I am in the process of locating relevant sources to examine Ann Clarke’s escape from slavery with a view to examining how the landscape of the Kansas Territory impeded or facilitated her escape. The hope? To illuminate how enslaved freedom seekers and their abolitionist allies circumvented the punitive landscapes within the antebellum Great Plains.
Abolitionists- Dr. Barker, Caroline Scales, John Armstrong(wrote of the account, 1895)“Reminiscences of Slave Days in Kansas”
Topekan John Ritchie, who operated a limestone quarry and participated in two Kansas constitutional conventions, and his wife, Mary Jane, were among their targets.
Northeast of Topeka, Clarina Nichols, a women’s rights advocate and associate editor of the Quindaro Chindowan, an abolitionist newspaper, sheltered escaping slaves at her home in Quindaro, near the Missouri River in Wyandotte County.
Proslavery- George W. Clarke (Ann Clarke’s enslaver)
Absolute Spaces-Lecompton, Lawrence
(Dr. Barker’s House)
429 Quincy St. Topeka- Caroline Scales (Ann Clark was there for six weeks)
Abolitionists made arrangements to take her to Iowa.
“Armstrong, a prominent figure in establishing the Underground Railroad in 1857 from Topeka to Civil Bend, Iowa, worked hand in hand with Scales and several other Topeka residents to help slaves reach freedom. The network was headquartered in the basement of Constitution Hall, 429 S. Kansas Ave.
Unmarked Places- thick brush near a ravine
Somewhere in Iowa
Somewhere in Canada
“When the house was built in 1856, an enormous hogshead that was shipped to Topeka from New Orleans was placed inside its cellar. The hogshead – a cask that could hold several hundred gallons – was used as a hiding place for runaway slaves on their way to the Canadian border.”
- The cellar inside the Scales house
Dr. Barker to Topeka (hidden wagon)
closed carriage and team of mules
Jim Lane Trail (lead to Underground Railroad stop in Holton) Topeka to the Kansas-Nebraska border.
“I suppose I have kept three hundred slaves in the house at 429 Quincy St., all told, and every one of them was taken North and eventually reached Canada,” The Topeka Daily Capital reported Armstrong saying in January 1910.
“One night, soldiers advanced on the Ritchie home in the hope of capturing fugitive slaves, she said. A deputy tried to enter the home by breaking open the door with an ax. But the intruders stopped dead in their tracks – and then left – when they heard the click of sharpshooters on the other side of the door.”
1857- Armstrong establishes Underground Railroad network.
Fugitive Slave Act of 1850
1855- “The proslavery Kansas territorial government enacted legislation saying any person who spoke, wrote or printed materials for the purpose of assisting escaped slaves would be found guilty of a felony and sentenced to death. Additionally, those who helped slaves escape their masters would be committing grand larceny and face death or imprisonment with hard labor.”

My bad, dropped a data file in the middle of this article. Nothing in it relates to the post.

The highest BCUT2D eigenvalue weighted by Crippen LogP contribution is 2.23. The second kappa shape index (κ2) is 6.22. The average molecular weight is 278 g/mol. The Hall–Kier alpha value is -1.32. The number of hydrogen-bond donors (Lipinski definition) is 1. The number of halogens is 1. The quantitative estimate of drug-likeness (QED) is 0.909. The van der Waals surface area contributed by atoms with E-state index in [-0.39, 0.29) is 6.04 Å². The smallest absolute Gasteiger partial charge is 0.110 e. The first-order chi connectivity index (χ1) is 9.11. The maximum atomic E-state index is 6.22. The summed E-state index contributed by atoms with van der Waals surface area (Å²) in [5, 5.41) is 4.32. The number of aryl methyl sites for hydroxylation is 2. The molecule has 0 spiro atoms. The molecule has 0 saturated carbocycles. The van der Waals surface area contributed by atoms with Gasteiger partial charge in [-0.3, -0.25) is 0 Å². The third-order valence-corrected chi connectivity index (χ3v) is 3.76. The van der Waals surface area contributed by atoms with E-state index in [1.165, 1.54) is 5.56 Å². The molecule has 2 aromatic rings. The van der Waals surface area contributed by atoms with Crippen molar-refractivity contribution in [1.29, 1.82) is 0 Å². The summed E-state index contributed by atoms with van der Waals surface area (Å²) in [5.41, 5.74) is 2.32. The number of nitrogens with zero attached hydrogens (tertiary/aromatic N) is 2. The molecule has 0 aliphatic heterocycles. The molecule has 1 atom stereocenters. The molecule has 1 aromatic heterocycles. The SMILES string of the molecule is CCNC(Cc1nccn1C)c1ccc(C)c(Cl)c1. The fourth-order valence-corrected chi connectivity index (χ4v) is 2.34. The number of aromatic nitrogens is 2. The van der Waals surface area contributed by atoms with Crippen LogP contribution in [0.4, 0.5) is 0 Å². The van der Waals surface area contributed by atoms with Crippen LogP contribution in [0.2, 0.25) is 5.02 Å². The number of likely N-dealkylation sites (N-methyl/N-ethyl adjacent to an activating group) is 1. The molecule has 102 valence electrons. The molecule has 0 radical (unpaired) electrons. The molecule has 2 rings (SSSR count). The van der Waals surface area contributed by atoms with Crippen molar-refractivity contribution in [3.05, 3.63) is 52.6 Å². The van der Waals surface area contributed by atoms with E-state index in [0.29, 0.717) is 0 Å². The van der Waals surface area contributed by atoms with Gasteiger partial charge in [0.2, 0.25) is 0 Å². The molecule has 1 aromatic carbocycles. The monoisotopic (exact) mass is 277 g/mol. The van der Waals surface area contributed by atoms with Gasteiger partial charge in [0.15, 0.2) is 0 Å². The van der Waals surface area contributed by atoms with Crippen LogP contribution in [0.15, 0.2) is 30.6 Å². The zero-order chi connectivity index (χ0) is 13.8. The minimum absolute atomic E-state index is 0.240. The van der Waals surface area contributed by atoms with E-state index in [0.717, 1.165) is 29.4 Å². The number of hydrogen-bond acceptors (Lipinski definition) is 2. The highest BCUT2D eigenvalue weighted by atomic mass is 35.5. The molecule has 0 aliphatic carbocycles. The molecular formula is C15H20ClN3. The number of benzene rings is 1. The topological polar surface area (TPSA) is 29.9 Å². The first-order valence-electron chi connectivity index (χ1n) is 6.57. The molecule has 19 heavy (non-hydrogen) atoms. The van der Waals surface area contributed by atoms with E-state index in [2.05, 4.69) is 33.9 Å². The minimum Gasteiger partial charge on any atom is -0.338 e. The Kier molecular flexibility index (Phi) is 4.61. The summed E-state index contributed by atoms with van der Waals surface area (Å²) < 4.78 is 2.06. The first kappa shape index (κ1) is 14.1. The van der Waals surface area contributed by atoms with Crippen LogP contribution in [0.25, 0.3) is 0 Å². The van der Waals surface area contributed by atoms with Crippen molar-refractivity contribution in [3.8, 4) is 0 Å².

Wakarusa River Valley Heritage Museum in Clinton
Historic Ritchie House and Cox Communications Heritage Education Center.
John Armstrong. Reminiscences of Slave Days in Kansas, 1895 https://www.kansasmemory.org/item/display.php?item_id=3475&f=k302227
Blackwell Marilyn Schultz. “Meddling in Politics: Clarina Howard Nichols and Antebellum Political Culture.” Journal of the Early Republic 24, no. 1 (2004): 27-63. Accessed August 28, 2020. http://www.jstor.org.libproxy.uncg.edu/stable/4141422.
Burke, Diane Mutti. “Scattered People: THE LONG HISTORY OF FORCED EVICTION IN THE KANSAS–MISSOURI BORDERLANDS.” In Civil War Wests: Testing the Limits of the United States, edited by Arenson Adam and Graybill Andrew R., 71-92. University of California Press, 2015. Accessed August 28, 2020. http://www.jstor.org.libproxy.uncg.edu/stable/10.1525/j.ctt13x1gqn.8.
Epps, Kristen. “The Tide Turns: The Demise of Slavery on the Border, 1857–1861.” In Slavery on the Periphery: The Kansas-Missouri Border in the Antebellum and Civil War Eras, 116-48. ATHENS: University of Georgia Press, 2016. Accessed August 28, 2020. http://www.jstor.org.libproxy.uncg.edu/stable/j.ctt1b18v7r.10.
Jeffrey, Julie Roy. “”THERE IS SOME SPLENDID SCENERY”: WOMEN’S RESPONSES TO THE GREAT PLAINS LANDSCAPE.” Great Plains Quarterly 8, no. 2 (1988): 69-78. Accessed August 28, 2020. http://www.jstor.org.libproxy.uncg.edu/stable/23530765.
Cordier, Mary Hurlbut. Schoolwomen of the Prairies and Plains : Personal Narratives from Iowa, Kansas, and Nebraska, 1860s-1920s. Firsted. Albuquerque: University of New Mexico Press, 1992.
Hale, Edward Everett. Kanzas and Nebraska : The History, Geographical and Physical Characteristics, and Political Position of Those Territories, an Account of the Emigrant Aid Companies, and Directions to Emigrants. Slavery and Anti-Slavery: A Transnational Archive. Part 2: Slave Trade in the Atlantic World.
Soike, Lowell J. Necessary Courage : Iowa’s Underground Railroad in the Struggle against Slavery. Iowa and the Midwest Experience. Iowa City: University of Iowa Press, 2013.
Wishart, David J. Encyclopedia of the Great Plains Indians. Lincoln: University of Nebraska Press, 2007.
Web Resources Kansas Historic Trails http://www.vlib.us/old_west/trails.html
featured image is by William C. Reynolds. “Reynolds’s Political Map of the United States Designed to Exhibit the Comparative Area of the Free and Slave States and the Territory open to Slavery or Freedom by the Repeal of the Missouri Compromise with a Comparison of the Principal Statistics of the Free and Slave States, from the Census of 1850”